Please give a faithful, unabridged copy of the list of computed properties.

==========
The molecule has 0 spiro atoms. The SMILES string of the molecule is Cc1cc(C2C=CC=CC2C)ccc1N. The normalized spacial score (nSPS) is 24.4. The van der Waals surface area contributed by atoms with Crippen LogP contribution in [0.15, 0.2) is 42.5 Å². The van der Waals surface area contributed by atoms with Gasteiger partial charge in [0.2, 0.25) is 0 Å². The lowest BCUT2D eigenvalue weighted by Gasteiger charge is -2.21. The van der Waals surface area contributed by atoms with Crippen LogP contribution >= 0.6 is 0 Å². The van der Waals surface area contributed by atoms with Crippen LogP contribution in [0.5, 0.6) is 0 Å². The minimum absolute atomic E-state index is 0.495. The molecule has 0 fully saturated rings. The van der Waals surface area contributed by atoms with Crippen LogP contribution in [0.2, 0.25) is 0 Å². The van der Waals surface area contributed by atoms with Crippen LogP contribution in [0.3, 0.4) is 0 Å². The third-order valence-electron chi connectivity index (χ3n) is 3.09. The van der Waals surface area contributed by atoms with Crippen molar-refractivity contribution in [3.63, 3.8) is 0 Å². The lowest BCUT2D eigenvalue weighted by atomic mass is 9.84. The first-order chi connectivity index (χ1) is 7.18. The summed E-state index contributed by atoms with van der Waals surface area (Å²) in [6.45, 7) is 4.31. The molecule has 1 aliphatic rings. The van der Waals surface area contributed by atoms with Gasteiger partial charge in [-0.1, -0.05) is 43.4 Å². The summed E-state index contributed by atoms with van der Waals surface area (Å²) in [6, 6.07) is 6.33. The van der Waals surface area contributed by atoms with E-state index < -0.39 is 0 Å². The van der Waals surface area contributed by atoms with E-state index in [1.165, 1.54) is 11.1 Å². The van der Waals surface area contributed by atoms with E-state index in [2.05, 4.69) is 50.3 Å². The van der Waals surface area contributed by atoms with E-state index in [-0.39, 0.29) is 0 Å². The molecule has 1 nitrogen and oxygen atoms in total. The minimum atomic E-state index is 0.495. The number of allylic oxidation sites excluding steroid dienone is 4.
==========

The molecule has 0 spiro atoms. The SMILES string of the molecule is Cc1cc(C2C=CC=CC2C)ccc1N. The normalized spacial score (nSPS) is 24.4. The van der Waals surface area contributed by atoms with Crippen LogP contribution in [0.15, 0.2) is 42.5 Å². The van der Waals surface area contributed by atoms with Gasteiger partial charge in [0.2, 0.25) is 0 Å². The lowest BCUT2D eigenvalue weighted by Gasteiger charge is -2.21. The van der Waals surface area contributed by atoms with Crippen LogP contribution >= 0.6 is 0 Å². The van der Waals surface area contributed by atoms with Crippen LogP contribution in [0.5, 0.6) is 0 Å². The minimum absolute atomic E-state index is 0.495. The molecule has 0 fully saturated rings. The van der Waals surface area contributed by atoms with Crippen LogP contribution in [0.2, 0.25) is 0 Å². The van der Waals surface area contributed by atoms with Crippen LogP contribution in [0.3, 0.4) is 0 Å². The third-order valence-electron chi connectivity index (χ3n) is 3.09. The van der Waals surface area contributed by atoms with Crippen molar-refractivity contribution in [3.63, 3.8) is 0 Å². The lowest BCUT2D eigenvalue weighted by atomic mass is 9.84. The first-order chi connectivity index (χ1) is 7.18. The summed E-state index contributed by atoms with van der Waals surface area (Å²) in [6.45, 7) is 4.31. The molecule has 1 aliphatic rings. The van der Waals surface area contributed by atoms with Gasteiger partial charge in [-0.1, -0.05) is 43.4 Å². The summed E-state index contributed by atoms with van der Waals surface area (Å²) in [6, 6.07) is 6.33. The van der Waals surface area contributed by atoms with E-state index < -0.39 is 0 Å². The van der Waals surface area contributed by atoms with E-state index in [1.165, 1.54) is 11.1 Å². The van der Waals surface area contributed by atoms with E-state index in [2.05, 4.69) is 50.3 Å². The van der Waals surface area contributed by atoms with E-state index in [-0.39, 0.29) is 0 Å². The molecule has 1 nitrogen and oxygen atoms in total. The minimum atomic E-state index is 0.495. The number of allylic oxidation sites excluding steroid dienone is 4.